We like to think that we don’t prejudge people. In fact, after 18-plus years at St. Vincent de Paul, I was sure the admonition to “put judgment in your back pocket” had sunk in.

So, to acknowledge this Thanksgiving holiday, I’m thankful for an incident that reminded me I seldom wear back pockets.

It was early September. Victims had already fled the Holiday Farm Fire, and stunned valley residents were doing what they could to cope and help. Mountains of donations had amassed, ranging from practical to the “What were they thinking?” category. Regardless, those who gave just wanted to help.

St. Vinnie’s was asked to apply one of its specialties: Organization, storage, and distribution of goods in a former mini-mall at 4 Corners. For a few eventful days, forklift drivers and administrative staff worked alongside volunteers to sort items into categories and sub-categories and set them out so recipients could walk through and make their selections.

The goods were donated on behalf of fire victims and would go only for that purpose. My co-worker Alli and I contemplated this on opening morning as we peered through tears in papered windows at the rough-looking line forming outside the door. We knew in our hearts of hearts that, while some were bound to be fire victims, many were not. Once the doors opened, it would be up to Alli to greet, ask questions, serve some, and turn others away while I wrung my hands.

Alli was already in tears. She didn’t go into nonprofit work to withhold anything from anybody. In her view, homeless is homeless regardless of the cause, and helping people in that situation is what we do. To say “no” was unthinkable.

I stood by in panicked paralysis, images of the recent mayhem near the Washington-Jefferson bridge looping in my mind. If we were to turn people away, no matter how dire their circumstances, would we then be stuck inside that old building as glass shattered and flames climbed the walls?

Obviously, I had watched too much news. I sent a frantic mayday to co-workers at the nearby Lindholm Service Center then bolted to the back of the building to summon our tall, beefy forklift driver. He could stand behind Alli, look tough, and give teeth to everything she said, I reasoned.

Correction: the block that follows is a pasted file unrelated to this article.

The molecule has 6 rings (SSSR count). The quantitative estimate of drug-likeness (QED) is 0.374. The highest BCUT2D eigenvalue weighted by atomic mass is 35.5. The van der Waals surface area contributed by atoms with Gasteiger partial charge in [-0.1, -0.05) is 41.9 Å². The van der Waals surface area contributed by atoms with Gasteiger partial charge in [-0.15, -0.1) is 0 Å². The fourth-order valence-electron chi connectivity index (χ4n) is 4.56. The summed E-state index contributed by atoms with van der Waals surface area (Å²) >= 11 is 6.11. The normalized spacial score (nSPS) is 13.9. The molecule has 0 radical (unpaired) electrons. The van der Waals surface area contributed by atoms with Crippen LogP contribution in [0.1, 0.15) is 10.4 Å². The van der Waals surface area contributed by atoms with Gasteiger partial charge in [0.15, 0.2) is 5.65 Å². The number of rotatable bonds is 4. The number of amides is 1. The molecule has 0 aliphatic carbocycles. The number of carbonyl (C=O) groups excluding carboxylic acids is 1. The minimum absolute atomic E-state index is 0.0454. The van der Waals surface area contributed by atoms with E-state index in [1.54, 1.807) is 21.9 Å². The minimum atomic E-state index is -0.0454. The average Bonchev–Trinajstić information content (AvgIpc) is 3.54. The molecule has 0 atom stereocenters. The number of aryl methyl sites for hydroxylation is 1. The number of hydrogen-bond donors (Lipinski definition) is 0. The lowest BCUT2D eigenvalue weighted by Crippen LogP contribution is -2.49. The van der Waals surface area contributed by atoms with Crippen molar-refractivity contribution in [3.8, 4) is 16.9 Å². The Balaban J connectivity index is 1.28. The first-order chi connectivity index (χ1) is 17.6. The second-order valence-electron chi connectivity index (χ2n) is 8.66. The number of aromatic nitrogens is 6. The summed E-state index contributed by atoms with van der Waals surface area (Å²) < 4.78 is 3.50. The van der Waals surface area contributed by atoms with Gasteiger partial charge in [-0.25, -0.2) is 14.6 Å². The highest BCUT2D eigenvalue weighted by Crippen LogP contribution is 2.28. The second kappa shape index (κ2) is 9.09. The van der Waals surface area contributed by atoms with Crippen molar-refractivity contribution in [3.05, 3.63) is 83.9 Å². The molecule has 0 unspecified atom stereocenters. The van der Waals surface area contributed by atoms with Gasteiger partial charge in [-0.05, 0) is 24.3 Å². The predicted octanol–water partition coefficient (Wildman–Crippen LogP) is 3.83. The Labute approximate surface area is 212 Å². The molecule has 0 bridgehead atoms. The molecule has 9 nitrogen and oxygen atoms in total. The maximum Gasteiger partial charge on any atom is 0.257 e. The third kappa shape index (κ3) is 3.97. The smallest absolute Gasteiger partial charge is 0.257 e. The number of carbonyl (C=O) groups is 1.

By the time I huffed and puffed back to the front, the crowd was dispersing. Staff from the Lindholm Center had hit the waiting line first, calling out individuals they knew to be regular clients of St. Vincent de Paul’s homeless services, telling them, “This is for fire victims. You know better.” The clients muttered as much as they shuffled away, but no, we couldn’t blame them for trying.

A county employee had stationed himself at the entrance, armed with addresses of properties affected by the Holiday Farm Fire. People who couldn’t rattle off a qualifying address couldn’t get past him.

We watched as the line dwindled to a handful of fire victims who had made the trip from east Springfield. Clearly, 4 Corners was too far from the hub of fire-related response to be effective so the whole operation was relocated.

What stuck with me, though, was my peering through holes at a group of people — people like me but far less fortunate – and expecting the worst. While I called for crowd control and a bodyguard, others simply stepped up, looked people in the eyes, and communicated the truth. Crisis resolved.

My experience holds a lesson we can all learn from, and it doesn’t belong in anybody’s back pocket.

By Judy Hunt